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Tollin v. State

Court of General Sessions of Delaware, New Castle County

January 31, 1951

TOLLIN
v.
STATE.

Joseph Tollin was charged with violating statute making it an offense to own, keep, exhibit, use or be concerned in interest in keeping any gambling paraphernalia for purpose of receiving, recording, or registering bets on results of races. The Court of General Sessions for New Castle County, Carey, J., after an appeal from Municipal Court for the City of Wilmington, held that evidence was insufficient to authorize a conviction.

Judgment for defendant.

[46 Del. 121] Appeal from the Municipal Court for the City of Wilmington.

The information charges the defendant with being unlawfully concerned in interest, on May 9, 1950, in keeping certain paraphernalia for the purpose of receiving and recording bets upon the result of horse racing. The paraphernalia is described in the following words: ‘ one electric clock, one westepaper basket with ticker tape, one bundle of ticker tape, two packages of new tape, one telephone book, one wooden board with tape pinned on it, one microphone, one sound system, one fifteen key switchboard, four chairs, four tables, one wooden box with twenty holes and two amplifiers, one Western Union ticker machine, serial No. 11408, one large cardboard box filled with ticker tape, various papers, twenty-five telephones and two key and lamp telephone switches'.

The statute involved is 4063, Sec. 168, Revised Code of Delaware 1935, which reads as follows:

‘ 4063. Sec. 168. Contest Of Skill, Speed Or Power Of Endurance; Keeping Books Or Devices For Recording & c. Bets Or Wagers; Recording Bets Or Wagers; Ownership Or Occupancy Of Premises Where Same Is Done; Misdemeanor; Penalty:-Whoever keeps, exhibits or uses, or is concerned in interest in keeping, exhibiting or using, any book or books, device, apparatus or [46 Del. 122] paraphernalia, for the purpose of receiving, recording, or registering bets or wagers upon the result of any trial, or contest, in the State of Delaware, or elsewhere, of skill, speed or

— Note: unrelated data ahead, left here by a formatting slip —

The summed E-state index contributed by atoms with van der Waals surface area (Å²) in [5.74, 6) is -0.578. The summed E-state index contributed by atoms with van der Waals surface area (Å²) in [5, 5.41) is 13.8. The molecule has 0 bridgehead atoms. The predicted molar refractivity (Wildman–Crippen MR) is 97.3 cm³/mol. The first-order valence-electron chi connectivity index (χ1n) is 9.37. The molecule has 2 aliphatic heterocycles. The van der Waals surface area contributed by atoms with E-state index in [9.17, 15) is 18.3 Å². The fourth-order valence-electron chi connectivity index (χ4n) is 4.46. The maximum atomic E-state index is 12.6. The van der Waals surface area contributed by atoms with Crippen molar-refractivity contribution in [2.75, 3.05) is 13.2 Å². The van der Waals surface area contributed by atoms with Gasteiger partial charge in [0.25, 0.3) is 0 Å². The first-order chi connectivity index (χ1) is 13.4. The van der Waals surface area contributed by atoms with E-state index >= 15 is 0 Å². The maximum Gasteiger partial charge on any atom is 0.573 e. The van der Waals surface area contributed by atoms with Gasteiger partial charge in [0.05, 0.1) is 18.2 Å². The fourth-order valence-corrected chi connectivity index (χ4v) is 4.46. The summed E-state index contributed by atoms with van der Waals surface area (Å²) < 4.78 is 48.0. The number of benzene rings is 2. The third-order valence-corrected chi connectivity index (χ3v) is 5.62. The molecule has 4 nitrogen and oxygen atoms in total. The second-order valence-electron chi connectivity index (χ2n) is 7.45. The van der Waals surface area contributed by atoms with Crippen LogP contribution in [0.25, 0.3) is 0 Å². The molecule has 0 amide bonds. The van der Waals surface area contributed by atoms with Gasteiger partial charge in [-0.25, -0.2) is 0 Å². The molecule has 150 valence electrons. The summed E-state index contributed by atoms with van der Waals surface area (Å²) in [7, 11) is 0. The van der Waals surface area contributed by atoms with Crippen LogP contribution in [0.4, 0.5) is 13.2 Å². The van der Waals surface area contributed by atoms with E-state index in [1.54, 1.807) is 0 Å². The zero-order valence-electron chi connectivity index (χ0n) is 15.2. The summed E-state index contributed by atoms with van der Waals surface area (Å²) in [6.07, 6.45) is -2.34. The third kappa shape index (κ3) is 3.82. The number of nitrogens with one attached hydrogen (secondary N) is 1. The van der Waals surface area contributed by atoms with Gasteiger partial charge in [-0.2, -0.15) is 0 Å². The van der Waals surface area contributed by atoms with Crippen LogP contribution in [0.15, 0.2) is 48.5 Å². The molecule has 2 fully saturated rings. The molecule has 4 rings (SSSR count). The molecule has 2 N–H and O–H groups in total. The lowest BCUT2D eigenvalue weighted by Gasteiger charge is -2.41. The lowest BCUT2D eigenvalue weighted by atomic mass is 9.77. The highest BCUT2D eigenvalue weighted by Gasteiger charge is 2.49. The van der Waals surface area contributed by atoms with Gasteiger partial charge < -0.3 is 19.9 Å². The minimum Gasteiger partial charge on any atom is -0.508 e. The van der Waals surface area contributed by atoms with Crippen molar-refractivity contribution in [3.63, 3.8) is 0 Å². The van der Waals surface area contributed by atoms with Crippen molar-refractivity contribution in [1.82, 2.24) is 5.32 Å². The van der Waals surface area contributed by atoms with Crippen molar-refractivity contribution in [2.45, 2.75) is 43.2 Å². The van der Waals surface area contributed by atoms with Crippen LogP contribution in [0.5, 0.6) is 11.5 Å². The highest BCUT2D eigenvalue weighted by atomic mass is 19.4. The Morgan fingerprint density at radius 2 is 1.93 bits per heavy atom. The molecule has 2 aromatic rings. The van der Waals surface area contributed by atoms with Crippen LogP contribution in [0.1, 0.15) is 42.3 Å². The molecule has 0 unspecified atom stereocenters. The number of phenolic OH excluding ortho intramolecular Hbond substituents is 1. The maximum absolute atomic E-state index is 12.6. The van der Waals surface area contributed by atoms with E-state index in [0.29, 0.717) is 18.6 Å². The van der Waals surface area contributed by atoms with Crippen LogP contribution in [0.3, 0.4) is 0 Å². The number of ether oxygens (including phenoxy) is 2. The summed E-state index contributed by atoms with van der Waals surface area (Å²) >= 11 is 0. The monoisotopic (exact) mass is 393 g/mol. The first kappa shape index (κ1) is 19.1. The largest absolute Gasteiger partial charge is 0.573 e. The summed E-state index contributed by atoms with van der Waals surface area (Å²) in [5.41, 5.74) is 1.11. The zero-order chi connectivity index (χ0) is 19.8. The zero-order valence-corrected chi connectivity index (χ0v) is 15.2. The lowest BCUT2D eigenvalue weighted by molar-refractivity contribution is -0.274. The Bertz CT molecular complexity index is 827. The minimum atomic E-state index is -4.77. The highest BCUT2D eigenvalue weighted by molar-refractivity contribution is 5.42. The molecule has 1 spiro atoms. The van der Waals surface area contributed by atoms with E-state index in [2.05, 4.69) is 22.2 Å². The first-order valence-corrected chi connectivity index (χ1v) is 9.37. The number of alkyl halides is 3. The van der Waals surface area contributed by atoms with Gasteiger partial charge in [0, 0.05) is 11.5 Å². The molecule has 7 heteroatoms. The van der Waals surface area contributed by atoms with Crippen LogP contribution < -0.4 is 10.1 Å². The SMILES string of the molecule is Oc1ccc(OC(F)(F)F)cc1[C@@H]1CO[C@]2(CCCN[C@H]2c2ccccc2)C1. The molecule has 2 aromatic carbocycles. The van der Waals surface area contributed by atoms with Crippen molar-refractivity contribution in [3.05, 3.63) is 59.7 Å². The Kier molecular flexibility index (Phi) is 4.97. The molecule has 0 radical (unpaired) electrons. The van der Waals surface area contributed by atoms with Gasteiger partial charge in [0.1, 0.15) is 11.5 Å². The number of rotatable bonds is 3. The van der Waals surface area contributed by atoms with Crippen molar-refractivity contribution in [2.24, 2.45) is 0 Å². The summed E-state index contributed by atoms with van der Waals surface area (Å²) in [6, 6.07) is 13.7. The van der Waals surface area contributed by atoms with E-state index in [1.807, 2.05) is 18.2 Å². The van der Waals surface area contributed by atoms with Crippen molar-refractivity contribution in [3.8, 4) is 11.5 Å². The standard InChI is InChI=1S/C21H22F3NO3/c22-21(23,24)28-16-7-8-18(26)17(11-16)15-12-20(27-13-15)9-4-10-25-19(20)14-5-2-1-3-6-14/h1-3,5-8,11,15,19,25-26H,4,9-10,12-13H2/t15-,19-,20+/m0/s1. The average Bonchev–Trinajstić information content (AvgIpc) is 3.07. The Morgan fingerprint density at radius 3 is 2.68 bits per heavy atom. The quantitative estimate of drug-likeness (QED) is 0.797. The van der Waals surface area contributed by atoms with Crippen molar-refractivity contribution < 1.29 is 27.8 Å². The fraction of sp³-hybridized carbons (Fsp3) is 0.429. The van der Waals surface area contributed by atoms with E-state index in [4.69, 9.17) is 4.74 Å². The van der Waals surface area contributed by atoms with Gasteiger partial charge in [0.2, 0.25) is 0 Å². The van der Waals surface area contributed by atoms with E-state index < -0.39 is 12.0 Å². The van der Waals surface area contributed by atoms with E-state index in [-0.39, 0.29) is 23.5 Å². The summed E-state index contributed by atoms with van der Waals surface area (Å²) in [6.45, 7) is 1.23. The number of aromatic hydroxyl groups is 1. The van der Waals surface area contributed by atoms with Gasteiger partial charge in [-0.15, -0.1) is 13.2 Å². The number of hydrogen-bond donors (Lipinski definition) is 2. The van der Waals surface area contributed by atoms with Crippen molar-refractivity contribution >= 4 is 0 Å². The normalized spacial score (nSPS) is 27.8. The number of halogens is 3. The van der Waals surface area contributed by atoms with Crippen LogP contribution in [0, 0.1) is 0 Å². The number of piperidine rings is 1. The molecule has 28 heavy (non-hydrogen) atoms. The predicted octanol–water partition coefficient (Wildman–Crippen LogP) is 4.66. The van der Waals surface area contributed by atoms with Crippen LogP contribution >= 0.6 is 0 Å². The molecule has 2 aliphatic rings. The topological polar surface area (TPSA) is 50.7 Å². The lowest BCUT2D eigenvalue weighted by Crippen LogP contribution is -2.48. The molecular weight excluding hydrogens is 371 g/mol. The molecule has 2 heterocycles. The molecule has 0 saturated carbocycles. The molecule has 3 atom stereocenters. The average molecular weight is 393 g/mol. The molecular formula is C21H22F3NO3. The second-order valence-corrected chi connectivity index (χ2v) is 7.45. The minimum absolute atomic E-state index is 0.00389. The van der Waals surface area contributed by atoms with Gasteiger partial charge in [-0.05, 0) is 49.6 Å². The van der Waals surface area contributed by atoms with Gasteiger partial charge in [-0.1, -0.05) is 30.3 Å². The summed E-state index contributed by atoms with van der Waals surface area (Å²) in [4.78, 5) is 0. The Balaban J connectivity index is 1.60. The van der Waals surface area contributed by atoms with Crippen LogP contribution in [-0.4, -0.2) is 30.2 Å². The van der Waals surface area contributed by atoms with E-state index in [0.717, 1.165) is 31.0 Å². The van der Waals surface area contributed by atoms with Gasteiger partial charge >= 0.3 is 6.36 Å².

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power of endurance of man or beast; and any owner, lessee or occupant of any room, house, building, enclosure, or place of any kind, who keeps, exhibits, uses or employs therein, or permits or allows to be kept, exhibited, used or employed therein, or who is concerned in interest in keeping, exhibiting, using or employing therein any book, or books, device, apparatus or paraphernalia, for the purpose of receiving, recording or registering such bets, or wagers, or of forwarding in any manner any money, thing or consideration of value for the purpose of being bet or wagered upon the result of any trial or contest as aforesaid; and whoever records or registers such bets, or wagers, or receives, contracts, or agrees to receive any money or thing of value for the purpose, or with the intent to bet or wager, for himself or any other person or persons, such money or thing of value, or any part thereof, or the equivalent thereof, or of any part thereof, upon the result of any trial or contest in the State of Delaware, or elsewhere, of skill, speed or power of endurance of man, or beast, or is concerned in interest therein, shall be deemed guilty of a misdemeanor, and upon conviction thereof shall be fined in a sum not exceeding Two Thousand Dollars, or imprisoned for a term not exceeding two years, or both, in the discretion of the Court; provided that the provisions of this Section shall not apply to any bet or wager made upon any horse race and made within the enclosure of any race meeting licensed and conducted under the laws of this State, and made by or through the means of a pari-mutuel or totalizator pool, the conduct of which is duly licensed by the Delaware Racing Commission, which exception need not be negative in any indictment or information.